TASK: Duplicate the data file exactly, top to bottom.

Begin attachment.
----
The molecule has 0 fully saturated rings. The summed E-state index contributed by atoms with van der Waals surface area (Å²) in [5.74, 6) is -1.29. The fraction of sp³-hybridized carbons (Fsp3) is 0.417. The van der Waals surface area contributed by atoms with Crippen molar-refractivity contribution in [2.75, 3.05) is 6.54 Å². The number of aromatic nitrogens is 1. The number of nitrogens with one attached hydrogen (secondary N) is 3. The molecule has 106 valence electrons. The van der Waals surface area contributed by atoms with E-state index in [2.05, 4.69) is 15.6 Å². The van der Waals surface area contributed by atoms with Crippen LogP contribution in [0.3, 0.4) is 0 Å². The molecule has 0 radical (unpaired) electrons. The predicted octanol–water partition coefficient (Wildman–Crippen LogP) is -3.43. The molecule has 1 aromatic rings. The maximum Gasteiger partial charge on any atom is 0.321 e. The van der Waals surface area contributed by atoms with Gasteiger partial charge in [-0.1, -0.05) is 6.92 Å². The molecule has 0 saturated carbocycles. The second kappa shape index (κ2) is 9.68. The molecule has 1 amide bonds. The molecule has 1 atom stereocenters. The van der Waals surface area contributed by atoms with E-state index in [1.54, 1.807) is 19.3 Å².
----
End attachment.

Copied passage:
The molecule has 0 fully saturated rings. The summed E-state index contributed by atoms with van der Waals surface area (Å²) in [5.74, 6) is -1.29. The fraction of sp³-hybridized carbons (Fsp3) is 0.417. The van der Waals surface area contributed by atoms with Crippen molar-refractivity contribution in [2.75, 3.05) is 6.54 Å². The number of aromatic nitrogens is 1. The number of nitrogens with one attached hydrogen (secondary N) is 3. The molecule has 106 valence electrons. The van der Waals surface area contributed by atoms with E-state index in [2.05, 4.69) is 15.6 Å². The van der Waals surface area contributed by atoms with Crippen LogP contribution in [0.3, 0.4) is 0 Å². The molecule has 0 radical (unpaired) electrons. The predicted octanol–water partition coefficient (Wildman–Crippen LogP) is -3.43. The molecule has 1 aromatic rings. The maximum Gasteiger partial charge on any atom is 0.321 e. The van der Waals surface area contributed by atoms with Gasteiger partial charge in [-0.1, -0.05) is 6.92 Å². The molecule has 0 saturated carbocycles. The second kappa shape index (κ2) is 9.68. The molecule has 1 amide bonds. The molecule has 1 atom stereocenters. The van der Waals surface area contributed by atoms with E-state index in [1.54, 1.807) is 19.3 Å².